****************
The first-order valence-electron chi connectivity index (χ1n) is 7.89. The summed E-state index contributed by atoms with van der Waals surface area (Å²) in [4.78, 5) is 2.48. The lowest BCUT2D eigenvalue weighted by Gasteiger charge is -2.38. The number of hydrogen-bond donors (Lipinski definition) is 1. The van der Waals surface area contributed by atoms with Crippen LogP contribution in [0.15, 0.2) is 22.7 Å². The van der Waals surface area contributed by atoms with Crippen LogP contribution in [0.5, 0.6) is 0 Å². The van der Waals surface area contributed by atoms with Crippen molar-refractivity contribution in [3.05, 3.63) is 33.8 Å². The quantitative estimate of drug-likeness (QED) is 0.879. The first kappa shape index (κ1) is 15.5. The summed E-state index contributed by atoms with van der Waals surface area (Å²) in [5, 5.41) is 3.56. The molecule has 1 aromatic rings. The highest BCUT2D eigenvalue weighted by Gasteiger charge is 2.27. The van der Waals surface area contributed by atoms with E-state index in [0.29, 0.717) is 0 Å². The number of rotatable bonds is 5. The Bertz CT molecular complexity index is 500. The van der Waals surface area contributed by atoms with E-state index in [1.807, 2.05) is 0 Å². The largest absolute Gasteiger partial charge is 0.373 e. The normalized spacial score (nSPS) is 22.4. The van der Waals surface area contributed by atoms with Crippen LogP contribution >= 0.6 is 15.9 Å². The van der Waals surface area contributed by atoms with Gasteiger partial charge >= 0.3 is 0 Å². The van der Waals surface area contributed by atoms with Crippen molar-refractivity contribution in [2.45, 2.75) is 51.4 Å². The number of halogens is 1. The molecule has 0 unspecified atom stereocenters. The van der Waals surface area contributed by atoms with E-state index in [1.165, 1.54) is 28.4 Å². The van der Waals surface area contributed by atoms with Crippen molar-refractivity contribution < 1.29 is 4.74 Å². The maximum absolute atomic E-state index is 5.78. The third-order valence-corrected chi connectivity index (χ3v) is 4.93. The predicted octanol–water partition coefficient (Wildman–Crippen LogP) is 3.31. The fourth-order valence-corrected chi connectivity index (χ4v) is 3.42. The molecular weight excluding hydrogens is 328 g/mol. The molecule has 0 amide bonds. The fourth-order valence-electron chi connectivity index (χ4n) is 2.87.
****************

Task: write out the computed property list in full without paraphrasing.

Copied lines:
The first-order valence-electron chi connectivity index (χ1n) is 7.89. The summed E-state index contributed by atoms with van der Waals surface area (Å²) in [4.78, 5) is 2.48. The lowest BCUT2D eigenvalue weighted by Gasteiger charge is -2.38. The number of hydrogen-bond donors (Lipinski definition) is 1. The van der Waals surface area contributed by atoms with Crippen LogP contribution in [0.15, 0.2) is 22.7 Å². The van der Waals surface area contributed by atoms with Crippen LogP contribution in [0.5, 0.6) is 0 Å². The van der Waals surface area contributed by atoms with Crippen molar-refractivity contribution in [3.05, 3.63) is 33.8 Å². The quantitative estimate of drug-likeness (QED) is 0.879. The first kappa shape index (κ1) is 15.5. The summed E-state index contributed by atoms with van der Waals surface area (Å²) in [5, 5.41) is 3.56. The molecule has 1 aromatic rings. The highest BCUT2D eigenvalue weighted by Gasteiger charge is 2.27. The van der Waals surface area contributed by atoms with E-state index in [0.29, 0.717) is 0 Å². The number of rotatable bonds is 5. The Bertz CT molecular complexity index is 500. The van der Waals surface area contributed by atoms with E-state index in [1.807, 2.05) is 0 Å². The largest absolute Gasteiger partial charge is 0.373 e. The normalized spacial score (nSPS) is 22.4. The van der Waals surface area contributed by atoms with Crippen LogP contribution >= 0.6 is 15.9 Å². The van der Waals surface area contributed by atoms with Gasteiger partial charge >= 0.3 is 0 Å². The van der Waals surface area contributed by atoms with Crippen molar-refractivity contribution in [2.45, 2.75) is 51.4 Å². The number of halogens is 1. The molecule has 0 unspecified atom stereocenters. The van der Waals surface area contributed by atoms with E-state index in [1.165, 1.54) is 28.4 Å². The van der Waals surface area contributed by atoms with Crippen molar-refractivity contribution < 1.29 is 4.74 Å². The maximum absolute atomic E-state index is 5.78. The third-order valence-corrected chi connectivity index (χ3v) is 4.93. The predicted octanol–water partition coefficient (Wildman–Crippen LogP) is 3.31. The fourth-order valence-corrected chi connectivity index (χ4v) is 3.42. The molecular weight excluding hydrogens is 328 g/mol. The molecule has 0 amide bonds. The fourth-order valence-electron chi connectivity index (χ4n) is 2.87.